Senior/Junior Parent Night
September 15, 2011
What can Naviance Do?
• College Search
• Request/Track College Transcripts
• Create Resume
• Complete Interest/Career Inventories
• Research Careers
• Find schedule of College Rep Visits
• Search Scholarships/Enrichment Programs
• Receive Communications from Counseling Office
How is Naviance Accessed?
SAT METHODTEST PREP
College Folder Tab
How Competitive is College
Total Annual College Applications: 10 Million+
# of Applications: 29,532
# Admitted: 17,448
Average SAT’s: 575CR 615MA
University of Delaware
# of Applications: 26,548
# Admitted: 13,425
Average SAT’s: 585CR 600MA
Deciding Where to Apply
Generating a List of Colleges Using Naviance:
Use the College Search
Questions to Answer
1. School Type: 2-yr/4-yr? Public/Private?
Urban/Rural? Coed? Religious?
2. Location: Miles from home? Geographic area?
3. Student Body: 2,000, 5000 , or 11,000 students?
Diversity? Commuter/Resident? Male/Female
4. Admission: What % accepted?
5. Athletics: NCAA? What Division?
6. Majors: explore options
7. Cost: Tuition rate ~ in-state/out-of-state
8. Special Programs: ROTC, clubs, organizations
How to Narrow Down the List
• Visit, Visit
• Explore the colleges websites
• Attend College Visits Open Houses & College
• Use Resources in College & Career Center &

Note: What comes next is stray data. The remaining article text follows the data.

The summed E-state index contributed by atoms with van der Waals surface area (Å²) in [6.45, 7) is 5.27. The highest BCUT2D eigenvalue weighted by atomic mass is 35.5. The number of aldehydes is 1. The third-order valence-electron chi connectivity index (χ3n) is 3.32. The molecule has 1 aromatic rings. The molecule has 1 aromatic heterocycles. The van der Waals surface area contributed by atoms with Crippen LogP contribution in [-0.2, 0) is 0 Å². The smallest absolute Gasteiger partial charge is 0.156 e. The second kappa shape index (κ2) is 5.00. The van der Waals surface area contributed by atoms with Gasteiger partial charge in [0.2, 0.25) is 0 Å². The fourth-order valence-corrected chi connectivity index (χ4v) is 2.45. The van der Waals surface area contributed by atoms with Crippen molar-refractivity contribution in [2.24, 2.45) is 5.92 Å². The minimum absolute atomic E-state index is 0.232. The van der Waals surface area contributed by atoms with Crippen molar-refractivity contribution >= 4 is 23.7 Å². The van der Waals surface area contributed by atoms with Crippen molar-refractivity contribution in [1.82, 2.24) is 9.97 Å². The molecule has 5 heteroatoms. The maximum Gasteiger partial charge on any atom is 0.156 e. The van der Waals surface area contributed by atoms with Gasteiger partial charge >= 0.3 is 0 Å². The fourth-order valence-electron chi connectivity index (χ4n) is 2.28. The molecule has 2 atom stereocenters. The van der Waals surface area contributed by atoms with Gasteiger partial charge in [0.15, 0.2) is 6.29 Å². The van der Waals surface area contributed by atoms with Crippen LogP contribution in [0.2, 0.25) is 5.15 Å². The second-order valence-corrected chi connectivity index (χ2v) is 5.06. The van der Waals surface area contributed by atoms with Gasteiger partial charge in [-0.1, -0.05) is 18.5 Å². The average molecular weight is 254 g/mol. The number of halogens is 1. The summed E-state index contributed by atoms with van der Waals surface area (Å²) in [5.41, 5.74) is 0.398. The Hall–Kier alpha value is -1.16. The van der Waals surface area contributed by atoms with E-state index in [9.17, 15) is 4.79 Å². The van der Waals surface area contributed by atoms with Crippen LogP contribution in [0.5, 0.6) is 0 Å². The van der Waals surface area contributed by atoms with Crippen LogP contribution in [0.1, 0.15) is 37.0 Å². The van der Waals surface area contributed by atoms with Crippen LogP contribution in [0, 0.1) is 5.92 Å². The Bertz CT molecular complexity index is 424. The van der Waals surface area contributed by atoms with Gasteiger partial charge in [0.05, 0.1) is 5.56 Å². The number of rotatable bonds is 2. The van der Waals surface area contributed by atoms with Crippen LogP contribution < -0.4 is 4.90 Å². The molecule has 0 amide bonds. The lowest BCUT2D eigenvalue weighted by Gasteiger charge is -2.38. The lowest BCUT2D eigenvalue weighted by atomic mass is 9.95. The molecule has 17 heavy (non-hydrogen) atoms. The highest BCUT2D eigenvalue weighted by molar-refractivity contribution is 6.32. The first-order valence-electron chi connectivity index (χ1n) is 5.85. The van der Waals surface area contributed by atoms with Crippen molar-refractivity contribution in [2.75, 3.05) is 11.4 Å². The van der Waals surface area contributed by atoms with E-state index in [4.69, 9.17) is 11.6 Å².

• Talk to Family & Friends (perspective)
• Evaluate the Curriculum Offered - catalog
• Several Interests? Consider a University
Narrowing the focus:
What else should be considered?
• How do your SAT/GPA compare to the students at that
• What % of students graduate in four years? and what % of
freshman return for their sophomore year?
• Student/professor ratio?
• Is housing guaranteed?
• What % of graduates are placed in jobs related to major?
• Opportunities for employment, study abroad, internships?
• Opportunities for study at other schools? Consortium?
• Athletics, activities, clubs
What you need to know
Early Decision, Early Action &
• Students apply to a college first semester senior
year. Deadlines: Nov. 1, Nov. 15 or Dec. 1.
• Students notified in about a month if they were
Admitted, Denied or Deferred for Regular
• Some schools are offering an ED II with
applications due in January.
Early Decision: Pros/Cons
• Sometimes students have a better chance of
• Students know where they are going by end of
• Students must enroll at that college if accepted.
• No true negotiation power for financial aid.
Restricted Early Action
• EA: Students may apply to certain colleges in first
semester, but the decision is Not Binding.
• REA: Students may ONLY apply to one REA, but
decision is not binding
• Pros: If admitted, students have a “place to go”
• Cons: Student must make Nov./Dec. application
• Open or Rolling Admission: Students apply
to colleges between Nov. 1 and regular
deadline and colleges respond in 2 – 4
weeks. Regular admission: Students apply
• Students notified in March-April
• Students make their decision by May 1.
• Suggestion: All students apply by early
How Many Colleges?
• Two or Three “Reaches”
Just meet the SAT & GPA Ranges
• Two or Three “Targets”
Right in the Middle or Better
• Two or Three “Likelies”
At the Far End or Beyond
*Only apply to colleges that you WILL attend!
Electronic vs. Hardcopy vs. Common App.
• Colleges prefer electronic submission of application.